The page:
Sightings listed for the Southeastern Vermont Audubon Society

Friday, December 16, 2011

{BIRD NOTES} ~ Dec. 14, 2011

Snowy Owl at NEYT Brattleboro, VT


Bird Notes

Snowy Owl at the Theater

A Snowy Owl was seen and photographed Sunday (See attachment) perched atop the chimney of the New England Youth Theater chimney at 100 Flat Street in Brattleboro.  Maybe he wanted to audition for the owl role in a Harry Potter play.


Snowy Owl Heading for Vernon

We saw the owl this morning on rt. 142 at the Mt. View Church about 12:00 noon. It was across from the church flew south toward Vernon. Will upgrade as we see him.  Hope he lands at the Miller Farm!

---Judy Farley, Vernon, Vt.


Redstart in Brattleboro

After watching the bird close every day, I can now say its a female Redstart not an SY male.  Just heard her chipping and then saw her gleaning insects off the side of my neighbors house in the sun.  When the afternoon comes she should come round to our westerly facing side and gleaning from my clapboards.  Remarkable that she is still around.  What could possibly be keeping her from joining the Smithsonian crew in Jamaica for the winter.  I had a dream that instead of migrating she overwintered in my basement.
---Jesse Wampler, 33 Beech St., Brattleboro, VT


Waterfowl at Minards Pond

With the nice days and no ice, Minards Pond has been the hot spot around here. Today I counted 320 Mallards, a record number. Also a Common Merganser. 14 Hoodies, and 6 Black Ducks.

---Joanne Russo, Saxtons River, VT


A Very Tardy Hummer

A friend told me this morning that on 11/9 in East Dummerston he had a hummingbird at his window.

---Nancy Waterhouse, Putney, VT


Chris & the Commons

There is a wonderful article in the current issue of the Commons by Chris Petrak including his own photos of various types of owls.  Thanks Chris!

---Judy Myrick, West Brattleboro, VT

*   *   *

The Brattleboro Christmas Bird Count will take place this Saturday, December 17th. There are 7 teams of volunteers and from all reports all are raring to get out into the wilds to count birds. Species are noted as well as the numbers of each. Some groups get a good start by meeting early in the day for a hardy breakfast. The length of their stay in the field varies depending on conditions, the size of their area and the individuals participating. Last year 32 people in 7 groups spent a total of 182 hours in the field and drove 286 miles. Plus 6 feeder counters. They counted 5,177 birds of 57 species which included 5 (CW) Count Week species. The Count Week is considered as being 3 days before the count day, and 3 days after the count day and of course the count day itself.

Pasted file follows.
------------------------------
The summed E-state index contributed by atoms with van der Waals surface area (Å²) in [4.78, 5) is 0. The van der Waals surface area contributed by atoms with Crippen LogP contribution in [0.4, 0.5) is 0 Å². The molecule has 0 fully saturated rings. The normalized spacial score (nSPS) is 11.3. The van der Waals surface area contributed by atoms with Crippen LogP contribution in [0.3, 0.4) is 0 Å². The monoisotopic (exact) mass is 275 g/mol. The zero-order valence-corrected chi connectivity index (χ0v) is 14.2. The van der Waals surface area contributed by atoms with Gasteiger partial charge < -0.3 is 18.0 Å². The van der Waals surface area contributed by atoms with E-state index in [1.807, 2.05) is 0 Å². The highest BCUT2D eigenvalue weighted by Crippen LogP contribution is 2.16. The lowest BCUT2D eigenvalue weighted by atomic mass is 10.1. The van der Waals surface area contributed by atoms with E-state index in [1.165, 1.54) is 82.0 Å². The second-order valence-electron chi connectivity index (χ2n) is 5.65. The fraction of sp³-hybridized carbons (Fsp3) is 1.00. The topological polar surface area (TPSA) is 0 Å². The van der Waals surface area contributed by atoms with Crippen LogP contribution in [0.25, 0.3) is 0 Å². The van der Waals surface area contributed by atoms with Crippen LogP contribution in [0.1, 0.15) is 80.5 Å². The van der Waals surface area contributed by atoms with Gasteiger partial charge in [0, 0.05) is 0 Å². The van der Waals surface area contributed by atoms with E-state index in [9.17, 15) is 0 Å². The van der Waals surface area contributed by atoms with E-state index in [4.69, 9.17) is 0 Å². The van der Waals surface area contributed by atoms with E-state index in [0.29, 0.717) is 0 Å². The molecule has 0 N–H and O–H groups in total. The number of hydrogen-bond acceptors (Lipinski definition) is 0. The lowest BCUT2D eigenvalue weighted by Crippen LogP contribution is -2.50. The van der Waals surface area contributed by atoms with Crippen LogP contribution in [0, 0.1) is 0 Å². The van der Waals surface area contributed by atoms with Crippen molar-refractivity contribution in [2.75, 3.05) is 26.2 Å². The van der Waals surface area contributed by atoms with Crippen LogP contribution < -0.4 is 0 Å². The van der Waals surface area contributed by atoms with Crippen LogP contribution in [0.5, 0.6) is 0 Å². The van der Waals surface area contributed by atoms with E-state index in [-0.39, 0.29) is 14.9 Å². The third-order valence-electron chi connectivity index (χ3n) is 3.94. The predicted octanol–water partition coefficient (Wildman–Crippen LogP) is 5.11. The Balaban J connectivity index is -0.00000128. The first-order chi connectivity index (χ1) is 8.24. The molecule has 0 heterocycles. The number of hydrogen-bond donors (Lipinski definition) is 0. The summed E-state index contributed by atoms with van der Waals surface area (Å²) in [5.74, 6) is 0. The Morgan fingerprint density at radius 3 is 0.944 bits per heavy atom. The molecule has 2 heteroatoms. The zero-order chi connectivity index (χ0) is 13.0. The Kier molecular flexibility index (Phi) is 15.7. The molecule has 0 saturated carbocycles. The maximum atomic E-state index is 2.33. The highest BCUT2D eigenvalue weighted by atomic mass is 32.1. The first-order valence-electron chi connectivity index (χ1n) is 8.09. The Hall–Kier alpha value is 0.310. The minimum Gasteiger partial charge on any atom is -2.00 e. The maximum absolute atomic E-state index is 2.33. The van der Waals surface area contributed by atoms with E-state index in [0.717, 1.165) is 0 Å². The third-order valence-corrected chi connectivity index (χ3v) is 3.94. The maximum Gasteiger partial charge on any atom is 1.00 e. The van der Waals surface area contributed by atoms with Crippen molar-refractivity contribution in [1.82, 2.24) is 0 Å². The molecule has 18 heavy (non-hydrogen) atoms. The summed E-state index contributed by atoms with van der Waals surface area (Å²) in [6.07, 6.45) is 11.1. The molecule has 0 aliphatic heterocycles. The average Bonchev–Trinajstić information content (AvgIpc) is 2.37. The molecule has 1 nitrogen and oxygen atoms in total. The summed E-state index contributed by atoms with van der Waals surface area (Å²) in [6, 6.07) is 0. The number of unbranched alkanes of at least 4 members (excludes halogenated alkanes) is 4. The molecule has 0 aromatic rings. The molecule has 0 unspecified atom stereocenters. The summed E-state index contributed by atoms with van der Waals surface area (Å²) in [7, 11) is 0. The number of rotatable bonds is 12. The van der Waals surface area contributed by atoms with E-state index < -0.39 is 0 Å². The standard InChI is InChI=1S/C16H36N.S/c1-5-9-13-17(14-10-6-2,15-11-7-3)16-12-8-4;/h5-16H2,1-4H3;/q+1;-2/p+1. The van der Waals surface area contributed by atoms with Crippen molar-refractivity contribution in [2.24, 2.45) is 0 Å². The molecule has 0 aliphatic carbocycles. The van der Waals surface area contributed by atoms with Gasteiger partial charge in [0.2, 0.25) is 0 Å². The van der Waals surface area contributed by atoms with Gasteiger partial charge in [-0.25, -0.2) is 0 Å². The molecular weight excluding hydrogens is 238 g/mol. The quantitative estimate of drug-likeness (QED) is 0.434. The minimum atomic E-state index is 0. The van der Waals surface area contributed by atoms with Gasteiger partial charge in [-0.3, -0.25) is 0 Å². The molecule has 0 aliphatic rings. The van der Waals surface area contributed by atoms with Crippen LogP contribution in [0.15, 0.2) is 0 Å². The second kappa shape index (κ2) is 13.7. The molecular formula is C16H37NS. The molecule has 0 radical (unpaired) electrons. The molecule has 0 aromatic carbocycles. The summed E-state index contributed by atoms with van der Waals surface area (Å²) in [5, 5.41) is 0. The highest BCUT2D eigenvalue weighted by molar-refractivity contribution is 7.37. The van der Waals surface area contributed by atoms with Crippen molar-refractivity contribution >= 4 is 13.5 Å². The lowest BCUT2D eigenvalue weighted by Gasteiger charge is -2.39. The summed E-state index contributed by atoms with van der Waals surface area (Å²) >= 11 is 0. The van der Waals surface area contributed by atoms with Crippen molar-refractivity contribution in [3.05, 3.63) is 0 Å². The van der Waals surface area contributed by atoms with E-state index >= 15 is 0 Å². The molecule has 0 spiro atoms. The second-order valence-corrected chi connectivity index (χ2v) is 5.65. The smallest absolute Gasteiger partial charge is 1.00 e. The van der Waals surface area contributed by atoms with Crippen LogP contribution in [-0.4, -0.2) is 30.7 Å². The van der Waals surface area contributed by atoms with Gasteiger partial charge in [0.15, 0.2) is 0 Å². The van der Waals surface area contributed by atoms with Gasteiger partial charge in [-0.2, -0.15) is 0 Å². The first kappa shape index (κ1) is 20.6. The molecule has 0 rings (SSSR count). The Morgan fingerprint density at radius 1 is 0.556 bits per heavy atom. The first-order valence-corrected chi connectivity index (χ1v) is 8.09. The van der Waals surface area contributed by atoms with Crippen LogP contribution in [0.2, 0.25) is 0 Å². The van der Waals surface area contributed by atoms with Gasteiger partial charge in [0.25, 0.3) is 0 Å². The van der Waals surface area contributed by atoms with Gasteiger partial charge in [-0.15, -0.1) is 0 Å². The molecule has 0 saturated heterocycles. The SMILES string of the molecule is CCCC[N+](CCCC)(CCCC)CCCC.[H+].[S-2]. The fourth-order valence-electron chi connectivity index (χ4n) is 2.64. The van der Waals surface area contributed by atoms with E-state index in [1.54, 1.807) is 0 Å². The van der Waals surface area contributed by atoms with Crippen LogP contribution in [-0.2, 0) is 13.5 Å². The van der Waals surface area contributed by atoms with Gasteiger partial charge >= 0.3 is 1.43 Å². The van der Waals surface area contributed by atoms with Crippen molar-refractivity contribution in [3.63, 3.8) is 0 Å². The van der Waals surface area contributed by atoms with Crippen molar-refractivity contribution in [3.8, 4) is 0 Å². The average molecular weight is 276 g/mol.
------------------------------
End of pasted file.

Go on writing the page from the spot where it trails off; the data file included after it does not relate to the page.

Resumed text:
Most of you feed the birds and I am sure you look at your feeding stations occasionally to see what species are stopping by. You can be included in this year’s count by letting us know what you are seeing that Saturday. They do not have to be rare and exotic species. Common birds and rare birds are treated the same when it comes to studying numbers and the trends that are being set as a result.


Here is how to conduct a Feeder Count:

You do not have to watch continuously. When you look at your feeders, make note the numbers of each species. At the end of the day report the highest single count for each species. For example, if during the day you count chickadees in the numbers of 3,7,2, 5, the number you report is 7 for the day. Send your report to Al Merritt via e-mail at or call in your report to Hollie Bowen that evening Tel: 254-9087.   Better yet come to the Count Down Pot Luck supper at Hollies home at 19 Whipple Street. Starting time is 6 p.m. and immediately following our repast we do the tabulation of the birds.


Please share your birding news with us.

What have you got coming to your feeders?

What have you seen while on a trip?

Drop us an e-mail

 Al Merritt

W. Brattleboro, VT

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